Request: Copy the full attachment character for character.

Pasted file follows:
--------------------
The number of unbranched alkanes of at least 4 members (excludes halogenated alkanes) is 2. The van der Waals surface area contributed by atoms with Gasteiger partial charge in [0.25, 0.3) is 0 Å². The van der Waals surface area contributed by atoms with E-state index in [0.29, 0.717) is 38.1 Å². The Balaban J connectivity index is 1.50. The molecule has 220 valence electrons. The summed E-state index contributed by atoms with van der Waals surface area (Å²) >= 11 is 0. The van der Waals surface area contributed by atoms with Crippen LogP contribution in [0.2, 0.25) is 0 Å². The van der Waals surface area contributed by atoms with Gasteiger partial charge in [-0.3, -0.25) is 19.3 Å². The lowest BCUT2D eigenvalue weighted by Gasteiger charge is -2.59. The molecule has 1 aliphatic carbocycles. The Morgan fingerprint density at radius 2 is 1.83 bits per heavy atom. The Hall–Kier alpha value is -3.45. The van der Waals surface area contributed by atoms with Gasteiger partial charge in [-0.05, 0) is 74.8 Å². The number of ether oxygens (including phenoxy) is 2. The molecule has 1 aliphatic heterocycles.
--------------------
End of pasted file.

The number of unbranched alkanes of at least 4 members (excludes halogenated alkanes) is 2. The van der Waals surface area contributed by atoms with Gasteiger partial charge in [0.25, 0.3) is 0 Å². The van der Waals surface area contributed by atoms with E-state index in [0.29, 0.717) is 38.1 Å². The Balaban J connectivity index is 1.50. The molecule has 220 valence electrons. The summed E-state index contributed by atoms with van der Waals surface area (Å²) >= 11 is 0. The van der Waals surface area contributed by atoms with Crippen LogP contribution in [0.2, 0.25) is 0 Å². The van der Waals surface area contributed by atoms with Gasteiger partial charge in [-0.3, -0.25) is 19.3 Å². The lowest BCUT2D eigenvalue weighted by Gasteiger charge is -2.59. The molecule has 1 aliphatic carbocycles. The Morgan fingerprint density at radius 2 is 1.83 bits per heavy atom. The Hall–Kier alpha value is -3.45. The van der Waals surface area contributed by atoms with Gasteiger partial charge in [-0.05, 0) is 74.8 Å². The number of ether oxygens (including phenoxy) is 2. The molecule has 1 aliphatic heterocycles.